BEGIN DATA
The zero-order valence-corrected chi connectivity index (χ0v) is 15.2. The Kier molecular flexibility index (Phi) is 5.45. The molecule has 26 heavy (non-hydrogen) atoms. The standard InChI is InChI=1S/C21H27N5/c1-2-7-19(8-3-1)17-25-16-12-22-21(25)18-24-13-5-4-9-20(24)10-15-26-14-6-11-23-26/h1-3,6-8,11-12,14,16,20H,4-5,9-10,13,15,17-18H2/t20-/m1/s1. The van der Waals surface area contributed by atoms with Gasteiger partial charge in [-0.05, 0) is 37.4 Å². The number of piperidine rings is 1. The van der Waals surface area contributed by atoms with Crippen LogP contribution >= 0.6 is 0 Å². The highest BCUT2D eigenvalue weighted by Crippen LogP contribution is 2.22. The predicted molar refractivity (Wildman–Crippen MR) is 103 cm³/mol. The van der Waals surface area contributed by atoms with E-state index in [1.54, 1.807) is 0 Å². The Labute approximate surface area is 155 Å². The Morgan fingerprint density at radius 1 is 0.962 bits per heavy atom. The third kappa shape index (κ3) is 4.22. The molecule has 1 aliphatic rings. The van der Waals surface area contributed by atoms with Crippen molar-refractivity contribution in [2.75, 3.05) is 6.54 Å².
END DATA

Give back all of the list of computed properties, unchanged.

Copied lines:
The zero-order valence-corrected chi connectivity index (χ0v) is 15.2. The Kier molecular flexibility index (Phi) is 5.45. The molecule has 26 heavy (non-hydrogen) atoms. The standard InChI is InChI=1S/C21H27N5/c1-2-7-19(8-3-1)17-25-16-12-22-21(25)18-24-13-5-4-9-20(24)10-15-26-14-6-11-23-26/h1-3,6-8,11-12,14,16,20H,4-5,9-10,13,15,17-18H2/t20-/m1/s1. The van der Waals surface area contributed by atoms with Gasteiger partial charge in [-0.05, 0) is 37.4 Å². The number of piperidine rings is 1. The van der Waals surface area contributed by atoms with Crippen LogP contribution >= 0.6 is 0 Å². The highest BCUT2D eigenvalue weighted by Crippen LogP contribution is 2.22. The predicted molar refractivity (Wildman–Crippen MR) is 103 cm³/mol. The van der Waals surface area contributed by atoms with E-state index in [1.54, 1.807) is 0 Å². The Labute approximate surface area is 155 Å². The Morgan fingerprint density at radius 1 is 0.962 bits per heavy atom. The third kappa shape index (κ3) is 4.22. The molecule has 1 aliphatic rings. The van der Waals surface area contributed by atoms with Crippen molar-refractivity contribution in [2.75, 3.05) is 6.54 Å².